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Home • Recipe • Scottish • Scottish Snowballs
Published by Amy
Traditional recipe for proper Scottish Snowballs. Delicious little buns, sandwiched with jam, and coated in icing & coconut.
We have a few recipes that Granny is determined to share here on Baking with Granny (and a few I keep pestering her to give me too!). One that she has been wanting to rework, update and perfect before sharing is…Scottish Snowballs.
Now, when Granny first starting telling me about snowballs, I was convinced she was talking about the chocolate & coconut covered marshmallow snowballs made by Tunnocks. Which are amazing in their own right, let’s be honest! But no, Granny was talking about the little snowball buns she used to make in the bakery over 3 decades ago.
These Scottish Snowballs are an entirely different treat, which are just as delicious. One that Granny remembers fondly, both making in the bakery and seeing many customers enjoy too. And when I shared a sneak-peak of these on Instagram, I was surprised and pleased to see just how many people knew what they were and have since been patiently awaiting this recipe being published!
Scottish Snowballs aren’t quite cakes and they certainly aren’t biscuits. The closest comparison I can think for the buns that make up the majority of your snowballs is something like a Scone, or a Paris Bun. Sweet, but not overly so; with a good bit of rise, without being too soft and airy; sturdy enough that they hold their own, whilst still being soft enough to bite into with ease.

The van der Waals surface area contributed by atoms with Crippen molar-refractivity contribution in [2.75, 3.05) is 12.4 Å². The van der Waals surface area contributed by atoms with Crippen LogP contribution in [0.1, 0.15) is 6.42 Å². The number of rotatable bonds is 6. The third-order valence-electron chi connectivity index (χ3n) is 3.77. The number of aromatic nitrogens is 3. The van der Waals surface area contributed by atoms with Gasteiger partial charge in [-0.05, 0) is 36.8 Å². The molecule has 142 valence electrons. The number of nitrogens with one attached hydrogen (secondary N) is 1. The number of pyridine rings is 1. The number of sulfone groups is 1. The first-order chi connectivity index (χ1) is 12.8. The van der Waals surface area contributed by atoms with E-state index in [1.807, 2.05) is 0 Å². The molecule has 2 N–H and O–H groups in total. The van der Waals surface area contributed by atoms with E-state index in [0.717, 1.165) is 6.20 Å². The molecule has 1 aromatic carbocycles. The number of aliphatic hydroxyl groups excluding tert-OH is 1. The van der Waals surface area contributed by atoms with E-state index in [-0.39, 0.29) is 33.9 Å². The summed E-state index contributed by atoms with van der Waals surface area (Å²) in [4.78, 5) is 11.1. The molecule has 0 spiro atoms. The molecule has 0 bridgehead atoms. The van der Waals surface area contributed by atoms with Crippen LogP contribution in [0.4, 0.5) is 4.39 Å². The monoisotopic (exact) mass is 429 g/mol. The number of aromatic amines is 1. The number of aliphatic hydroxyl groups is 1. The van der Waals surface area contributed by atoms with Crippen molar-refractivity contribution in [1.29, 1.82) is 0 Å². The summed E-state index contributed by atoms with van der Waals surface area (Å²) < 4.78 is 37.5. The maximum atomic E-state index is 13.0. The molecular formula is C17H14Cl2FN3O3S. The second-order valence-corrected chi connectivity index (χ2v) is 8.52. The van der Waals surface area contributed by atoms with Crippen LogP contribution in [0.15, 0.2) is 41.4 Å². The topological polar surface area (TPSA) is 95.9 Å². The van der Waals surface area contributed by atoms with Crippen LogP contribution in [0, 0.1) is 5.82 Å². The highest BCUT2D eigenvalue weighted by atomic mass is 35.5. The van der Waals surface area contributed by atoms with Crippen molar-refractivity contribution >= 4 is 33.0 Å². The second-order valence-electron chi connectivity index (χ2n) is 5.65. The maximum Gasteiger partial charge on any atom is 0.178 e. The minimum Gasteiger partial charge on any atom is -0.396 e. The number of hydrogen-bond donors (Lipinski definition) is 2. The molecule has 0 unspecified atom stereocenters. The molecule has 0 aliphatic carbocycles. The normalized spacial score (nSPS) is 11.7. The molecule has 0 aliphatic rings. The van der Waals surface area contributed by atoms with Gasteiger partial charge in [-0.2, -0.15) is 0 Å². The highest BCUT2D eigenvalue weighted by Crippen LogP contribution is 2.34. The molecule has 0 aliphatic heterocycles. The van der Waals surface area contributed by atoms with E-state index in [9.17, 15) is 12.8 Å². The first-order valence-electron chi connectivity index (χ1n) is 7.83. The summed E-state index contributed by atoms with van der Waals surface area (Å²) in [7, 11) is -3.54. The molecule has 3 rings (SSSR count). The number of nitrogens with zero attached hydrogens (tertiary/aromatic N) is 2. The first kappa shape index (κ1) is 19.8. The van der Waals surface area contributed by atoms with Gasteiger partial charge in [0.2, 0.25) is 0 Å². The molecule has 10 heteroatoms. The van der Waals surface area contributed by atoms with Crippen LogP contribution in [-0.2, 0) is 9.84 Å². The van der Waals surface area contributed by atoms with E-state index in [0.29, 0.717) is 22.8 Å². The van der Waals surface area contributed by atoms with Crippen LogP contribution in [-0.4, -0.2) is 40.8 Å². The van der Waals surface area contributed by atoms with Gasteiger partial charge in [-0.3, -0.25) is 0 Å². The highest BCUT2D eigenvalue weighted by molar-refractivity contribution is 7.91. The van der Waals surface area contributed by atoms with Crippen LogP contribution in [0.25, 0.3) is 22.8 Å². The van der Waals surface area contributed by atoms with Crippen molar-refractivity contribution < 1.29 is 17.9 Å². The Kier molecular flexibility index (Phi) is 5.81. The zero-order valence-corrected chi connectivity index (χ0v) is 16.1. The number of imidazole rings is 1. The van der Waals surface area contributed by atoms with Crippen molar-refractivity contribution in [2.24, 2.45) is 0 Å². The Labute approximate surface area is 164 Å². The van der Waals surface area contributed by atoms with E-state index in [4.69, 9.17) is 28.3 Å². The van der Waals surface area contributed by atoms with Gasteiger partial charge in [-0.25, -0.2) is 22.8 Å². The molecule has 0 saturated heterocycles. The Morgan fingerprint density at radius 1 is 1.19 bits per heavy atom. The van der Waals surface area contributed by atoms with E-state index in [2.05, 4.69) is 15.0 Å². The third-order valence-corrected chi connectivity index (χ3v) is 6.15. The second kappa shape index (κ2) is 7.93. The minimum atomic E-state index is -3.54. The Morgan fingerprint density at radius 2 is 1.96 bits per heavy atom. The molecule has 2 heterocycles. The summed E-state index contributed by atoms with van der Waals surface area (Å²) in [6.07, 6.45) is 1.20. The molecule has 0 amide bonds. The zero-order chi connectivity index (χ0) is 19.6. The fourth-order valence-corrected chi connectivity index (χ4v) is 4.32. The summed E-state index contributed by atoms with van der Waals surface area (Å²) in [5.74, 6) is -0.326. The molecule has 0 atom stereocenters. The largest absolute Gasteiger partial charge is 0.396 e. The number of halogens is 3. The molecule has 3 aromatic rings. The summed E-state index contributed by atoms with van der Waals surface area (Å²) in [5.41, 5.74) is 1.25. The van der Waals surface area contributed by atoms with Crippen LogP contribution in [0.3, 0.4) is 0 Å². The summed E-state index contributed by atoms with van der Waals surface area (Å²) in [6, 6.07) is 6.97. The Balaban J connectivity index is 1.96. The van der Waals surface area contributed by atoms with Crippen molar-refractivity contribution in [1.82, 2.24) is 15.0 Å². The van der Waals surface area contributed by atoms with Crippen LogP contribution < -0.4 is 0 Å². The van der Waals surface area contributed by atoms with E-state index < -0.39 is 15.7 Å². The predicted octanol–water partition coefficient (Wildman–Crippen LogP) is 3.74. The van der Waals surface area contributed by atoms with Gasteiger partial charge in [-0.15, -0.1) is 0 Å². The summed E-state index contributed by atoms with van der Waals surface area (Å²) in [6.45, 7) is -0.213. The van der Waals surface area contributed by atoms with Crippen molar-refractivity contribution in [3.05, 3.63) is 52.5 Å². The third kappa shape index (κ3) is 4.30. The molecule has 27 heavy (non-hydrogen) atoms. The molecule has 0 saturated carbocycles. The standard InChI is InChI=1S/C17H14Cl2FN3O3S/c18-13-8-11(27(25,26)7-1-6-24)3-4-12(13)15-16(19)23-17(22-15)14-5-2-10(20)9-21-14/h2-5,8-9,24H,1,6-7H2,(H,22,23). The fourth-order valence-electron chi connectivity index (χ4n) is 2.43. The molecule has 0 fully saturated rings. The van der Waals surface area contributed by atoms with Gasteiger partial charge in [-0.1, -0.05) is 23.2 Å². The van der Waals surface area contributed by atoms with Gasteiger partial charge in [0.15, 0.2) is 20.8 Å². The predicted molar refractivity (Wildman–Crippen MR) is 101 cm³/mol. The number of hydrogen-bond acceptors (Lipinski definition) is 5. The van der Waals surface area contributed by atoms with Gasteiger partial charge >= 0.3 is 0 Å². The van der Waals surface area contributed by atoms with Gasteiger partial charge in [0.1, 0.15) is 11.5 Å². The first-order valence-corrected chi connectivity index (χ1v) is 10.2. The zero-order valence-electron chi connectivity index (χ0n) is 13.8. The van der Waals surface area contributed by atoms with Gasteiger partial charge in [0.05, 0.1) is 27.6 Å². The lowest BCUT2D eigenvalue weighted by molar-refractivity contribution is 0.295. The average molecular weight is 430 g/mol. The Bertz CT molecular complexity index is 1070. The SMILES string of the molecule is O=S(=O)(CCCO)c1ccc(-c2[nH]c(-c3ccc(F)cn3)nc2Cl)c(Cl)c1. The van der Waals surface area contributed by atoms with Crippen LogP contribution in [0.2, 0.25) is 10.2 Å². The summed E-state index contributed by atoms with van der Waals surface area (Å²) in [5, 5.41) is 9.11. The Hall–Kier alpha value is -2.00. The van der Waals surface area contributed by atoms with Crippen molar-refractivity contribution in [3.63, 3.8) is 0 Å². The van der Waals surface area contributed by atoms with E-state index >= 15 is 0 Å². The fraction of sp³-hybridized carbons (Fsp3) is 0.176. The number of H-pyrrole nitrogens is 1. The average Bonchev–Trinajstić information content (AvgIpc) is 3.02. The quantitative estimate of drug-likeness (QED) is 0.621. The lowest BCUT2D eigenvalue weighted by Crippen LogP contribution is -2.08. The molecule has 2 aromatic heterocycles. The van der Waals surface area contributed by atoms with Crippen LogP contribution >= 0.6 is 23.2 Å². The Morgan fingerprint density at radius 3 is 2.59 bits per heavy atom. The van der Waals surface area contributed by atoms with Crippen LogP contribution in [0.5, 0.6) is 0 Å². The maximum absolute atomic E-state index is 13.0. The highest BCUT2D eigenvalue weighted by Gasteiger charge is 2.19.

Granny advises filling Snowballs with jam, even though this isn’t what she used to do in the bakery. Back then, they’d use some of the icing that coats your snowball to secure the two halves together, before dipping the entire thing in the coconut. However, Granny says she prefers them with jam and I’m inclined to agree. Your call if you opt for strawberry jam or raspberry jam though.
Finally the snowballs are dipped in a sweet icing before rolled in desiccated coconut, giving them the “snowball” appearance.
Self-raising Flour The main part of our snowballs is a bun-like ball, made up of two halves. Because we want a nice semi-sphere shape (which will be stuck together), we need a bit of rise. Self-raising flour is the perfect base to allow this.
Baking Powder We already have the raising-agents in the self-raising flour but we add just a smidgen more with some baking powder, just to give the buns a little more lift.
Caster Sugar The main flavours in our snowballs come from the jam and coconut coating but we still want some sweetness in the bun to compliment these flavours. Caster sugar is ideal but in a pinch some granulated sugar could work too but may give your buns a slightly grainier texture.
Salt A little bit of salt is added to your bun dough, to help balance out the sweetness. The quantity listed in the recipe is reflective of using a typical table salt – if you use something like sea salt, this could alter the taste slightly.
Butter or Margarine Either will do and it’s personal preference to which you choose. I opt for margarine as a way to omit the dairy but whatever you choose, have it at room temperature before baking.
And if using margarine. just be sure to use a block margarine, as opposed to the spreadable kind. The latter will make your Scottish Snowballs dough too soft.
Free-range Egg & Yolk Granny spent a lot of time experimenting to get the perfect egg ratio for Snowballs. In the end, she found one whole egg and one extra egg yolk to be just right. Don’t just bin that excess egg white though – save it make some homemade meringues.